factors stated in § 220(2) ... he can become the servant of another only if there are the same elements
in his relation to the other as would constitute him a servant of the other were he not originally the
servant of the first.). The relevant § 220(2) factors are as follows:
(a) the extent of control which, by the agreement, the master may exercise over
the details of the work;
(b) whether or not the one employed is engaged in a distinct occupation or
(c) whether the employer or the workman supplies the instrumentalities, tools,
and the place of work for the person doing the work;
(d) the method of payment, whether by time or by the job;
(e) whether or not the work is part of the regular business of the employer;
(f) whether or not the parties believe they are creating the relation of master
The control factor is the single most significant factor in a loaned employee analysis. St. Joseph's
Regional Health Center v. Munos, 326 Ark. 605, 934 S.W.2d 196 (1996). See also Cash v. Carter,
312 Ark. 41, 46, 847 S.W.2d 18 (1993).
I. Direction and control over Morgan
Service King sets forth the following list of actions by Phil Keith as evidence of Young Well
Service’s purported control over Chris Morgan:
“Keith repeatedly communicated with the drill rig driver [Chris Morgan] by
telephone about the delivery.
Keith met the rig a couple miles out of Lewisville to lead him through town.
Keith, with his pickup truck lights flashing, slowly led the drill rig toward
Keith gave hand signals to the driver to turn.
Keith agreed in advance to at least take the driver from Lewisville to
Texarkana after the delivery.”
(ECF. No. 52 at 2).
Young Well Service does not dispute any of these facts. However, they maintain that these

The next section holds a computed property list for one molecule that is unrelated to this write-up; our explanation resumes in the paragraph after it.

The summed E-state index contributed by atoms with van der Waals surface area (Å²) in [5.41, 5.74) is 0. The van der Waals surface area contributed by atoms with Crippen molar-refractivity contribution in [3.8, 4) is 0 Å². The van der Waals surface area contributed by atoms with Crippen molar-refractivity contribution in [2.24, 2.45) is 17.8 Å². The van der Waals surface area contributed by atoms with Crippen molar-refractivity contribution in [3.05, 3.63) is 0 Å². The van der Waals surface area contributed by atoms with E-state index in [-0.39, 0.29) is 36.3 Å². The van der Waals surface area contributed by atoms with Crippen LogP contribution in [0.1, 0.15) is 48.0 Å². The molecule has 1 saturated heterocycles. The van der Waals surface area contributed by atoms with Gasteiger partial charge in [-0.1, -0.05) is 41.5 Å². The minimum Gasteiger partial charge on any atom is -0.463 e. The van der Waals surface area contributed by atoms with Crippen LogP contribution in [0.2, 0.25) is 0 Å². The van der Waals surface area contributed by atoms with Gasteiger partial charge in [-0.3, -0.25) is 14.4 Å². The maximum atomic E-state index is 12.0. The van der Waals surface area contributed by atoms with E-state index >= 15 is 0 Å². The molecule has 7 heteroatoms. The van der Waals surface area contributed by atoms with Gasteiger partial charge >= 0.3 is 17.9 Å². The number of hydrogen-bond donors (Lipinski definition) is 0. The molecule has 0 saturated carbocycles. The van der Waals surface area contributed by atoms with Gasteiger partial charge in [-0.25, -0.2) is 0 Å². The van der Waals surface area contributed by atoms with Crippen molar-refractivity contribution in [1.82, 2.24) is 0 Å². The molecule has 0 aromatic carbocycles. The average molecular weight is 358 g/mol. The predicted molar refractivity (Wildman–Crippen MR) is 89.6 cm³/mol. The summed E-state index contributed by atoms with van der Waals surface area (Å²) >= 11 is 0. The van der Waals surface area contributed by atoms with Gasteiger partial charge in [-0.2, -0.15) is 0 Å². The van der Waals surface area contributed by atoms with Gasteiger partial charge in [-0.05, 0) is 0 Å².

actions by Keith do not amount to control. Young Well Service points to Chris Morgan’s
employment status with Service King, as well as Service King’s control over the logistics of the trip
as evidence that Service King maintained control over Chris Morgan for the entire duration of the
delivery trip. The Court agrees with Young Well Service as to this control element.
It is undisputed that Chris Morgan was an employee of Service King who primarily made
deliveries for the company. He was paid partially by the hour and partially by the mile by Service
King, not by Young Well Service. While Service King maintains there is no evidence to show that
they “organized” logistics such as food, gas, lodging, and the route to Lewisville, they offer no
explanation as to who was responsible. Service King does not allege that Young Well Service
organized lodging, paid for Morgan’s gas, set Morgan’s route from Oklahoma to Arkansas, etc. In
fact, Dixie Gordon, an employee of Service King, testified that food, gas, hotel, and any other
transportation expenses were customarily paid for by Service King. (Deposition of Dixie Gordon,
ECF No. 28, Exh. E). Regarding the route taken up until the point Chris Morgan was just outside
the city limits of Lewisville, it is not clear to the Court who was responsible for setting these
directions. However, Service King has not alleged that Young Well Service had control over setting
this initial route.
Given these undisputed facts, the Court does not find that Phil Keith’s actions as Chris
Morgan entered the Lewisville city limits amount to the level of direction or control necessary to
classify Chris Morgan as a borrowed servant of Young Well Service. While Keith acted as a
“human G.P.S.” of sorts, merely giving directions to a delivery driver for the few miles he has left
on his delivery route is not direction and control in the loaned servant context. Keith was not
controlling or supervising the manner in which Chris Morgan drove the rig. He was merely
directing Morgan in a way that facilitated the delivery contract being completed.
The lack of direction or control exhibited by Young Well Service becomes even more clear
when viewed alongside cases where control was found or where the question of control was left to
be decided by a jury. In Draper v. ConAgra Foods, Inc., 92 Ark. App. 220, 236 (Ark. Ct. App.
2005), the Arkansas Court of Appeals held that the issue of determining whether a delivery truck
company was an employee or independent contractor of ConAgra Foods for tort liability purposes
was a factual question for the jury. While the court of appeals addressed the control issue in an
independent contractor versus employee context rather than a borrowed servant context, as
mentioned previously, the same type of control analysis applies in either case.
In ConAgra, a truck driver employed by PST Trucking was making a delivery for ConAgra
Foods when he collided with the vehicle of another driver. ConAgra maintained that PST Trucking
and their truck drivers were not agents or employees of ConAgra, therefore, ConAgra was not liable